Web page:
A second method is to hold down CTRL + num lock + hyphen (-) at the same time. Still another way is to press ALT and type 0150 simultaneously.

If you use a Mac, hold down the Option key and type the minus sign located at the top of the keyboard.

Pop Quiz

Drawing from what we’ve discussed about hyphens and the en dash, supply the correct punctuation in the following sentences.

1. Toby is a four year old terrier.
2. The apartment featured a bowling alley length hallway.
3. It was a Star Wars inspired fantasy.
4. The dessert had an ice cream like texture.
5. My terrier is four years old.


Pop Quiz Answers

1. Toby is a four-year-old terrier. (two hyphens)

2. The apartment featured a bowling alley-length hallway.
(OR bowling alley–length OR bowling-alley-length)

3. It was a Star Wars-inspired fantasy.
(OR Star Wars–inspired)

4. The dessert had an ice cream-like texture.
(OR ice cream–like OR ice-cream-like)

5. My terrier is four years old. (CORRECT)

If the article or the existing discussions do not address a thought or question you have on the subject, please use the "Comment" box at the bottom of this page.

16 responses to “En Dash: What Is an En Dash?”

  1. Sarah W. says:

    An en dash is mainly used to indicate range.
    pp. 123–135
    during the decade 1960–1969
    chapters 4–6

    • says:

      Yes, that is one of its other uses as mentioned in the fifth paragraph of the article. (We’re not sure we would say “mainly,” though.)

  2. Eric S. says:

    Read your article on the en dash in yesterday’s e-newsletter.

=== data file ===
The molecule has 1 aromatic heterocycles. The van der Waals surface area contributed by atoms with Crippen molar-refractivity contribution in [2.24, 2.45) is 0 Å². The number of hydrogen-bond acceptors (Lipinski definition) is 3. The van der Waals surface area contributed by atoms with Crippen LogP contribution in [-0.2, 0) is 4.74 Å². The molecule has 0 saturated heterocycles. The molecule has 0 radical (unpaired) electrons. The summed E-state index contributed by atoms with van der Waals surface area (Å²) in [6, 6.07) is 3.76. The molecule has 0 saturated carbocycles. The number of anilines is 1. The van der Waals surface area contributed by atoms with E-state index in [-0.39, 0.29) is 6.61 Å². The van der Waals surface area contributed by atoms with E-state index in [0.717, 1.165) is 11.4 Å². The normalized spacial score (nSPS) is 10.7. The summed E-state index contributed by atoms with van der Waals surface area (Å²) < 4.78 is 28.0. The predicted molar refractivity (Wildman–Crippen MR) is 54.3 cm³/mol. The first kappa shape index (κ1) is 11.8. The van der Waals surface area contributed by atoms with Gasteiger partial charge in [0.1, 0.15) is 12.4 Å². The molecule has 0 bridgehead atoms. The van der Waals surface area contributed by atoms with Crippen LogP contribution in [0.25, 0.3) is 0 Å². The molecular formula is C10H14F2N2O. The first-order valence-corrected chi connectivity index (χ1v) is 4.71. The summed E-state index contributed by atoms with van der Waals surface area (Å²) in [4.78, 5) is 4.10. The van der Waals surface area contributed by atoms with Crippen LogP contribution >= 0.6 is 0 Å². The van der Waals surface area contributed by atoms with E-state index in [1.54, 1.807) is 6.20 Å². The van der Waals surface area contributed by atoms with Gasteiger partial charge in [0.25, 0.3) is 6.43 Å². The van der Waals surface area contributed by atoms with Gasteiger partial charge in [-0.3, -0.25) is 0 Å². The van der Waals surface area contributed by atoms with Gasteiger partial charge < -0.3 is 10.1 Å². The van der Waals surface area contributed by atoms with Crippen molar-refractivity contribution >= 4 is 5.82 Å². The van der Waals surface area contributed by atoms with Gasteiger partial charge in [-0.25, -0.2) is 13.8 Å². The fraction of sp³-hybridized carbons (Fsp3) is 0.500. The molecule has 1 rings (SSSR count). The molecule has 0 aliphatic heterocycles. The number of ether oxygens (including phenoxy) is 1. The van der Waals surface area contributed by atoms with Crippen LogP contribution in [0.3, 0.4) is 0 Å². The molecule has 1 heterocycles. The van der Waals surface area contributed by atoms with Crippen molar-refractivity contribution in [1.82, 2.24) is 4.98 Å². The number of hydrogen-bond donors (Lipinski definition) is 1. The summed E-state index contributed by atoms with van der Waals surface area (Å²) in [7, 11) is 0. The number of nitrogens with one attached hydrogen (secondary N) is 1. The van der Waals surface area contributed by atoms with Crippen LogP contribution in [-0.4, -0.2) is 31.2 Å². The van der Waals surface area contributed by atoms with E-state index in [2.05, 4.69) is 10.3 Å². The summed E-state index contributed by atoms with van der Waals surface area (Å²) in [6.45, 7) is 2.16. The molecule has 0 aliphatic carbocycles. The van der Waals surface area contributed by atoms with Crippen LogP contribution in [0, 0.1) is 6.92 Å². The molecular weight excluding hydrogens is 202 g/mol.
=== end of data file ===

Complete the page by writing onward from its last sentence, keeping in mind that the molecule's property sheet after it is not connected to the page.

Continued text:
You stated at the end:

    “If the en dash seems right for you, here is how to type one. On a PC, hold down the ALT key and type 0150 on the numeric keypad located on the far right of the keyboard.”

    There is an easier way to do that.
    Type the first word add a space, type the dash add another space, type the next word.

    Charles – Dickens.

    The PC will automatically make it an en dash.

    • says:

      We are aware of the method you mention, but there are some drawbacks. First, it works in word processing programs such as Microsoft Word, but it does not work in any email programs we are aware of. Second, even though Word will make the hyphen into an en dash, it also requires the space on either side, which to us not only looks odd but is also incorrect.

  3. India G. says:

    Your latest e-mail said an en dash could be used Alt and type some numbers. No need. Just hold Alt and – (minus sign) in Windows.

    • says:

      The method you mention is the same one we recommend in the article to use for Apple computers (Macs). This method does not work for other PCs; at least not for ours.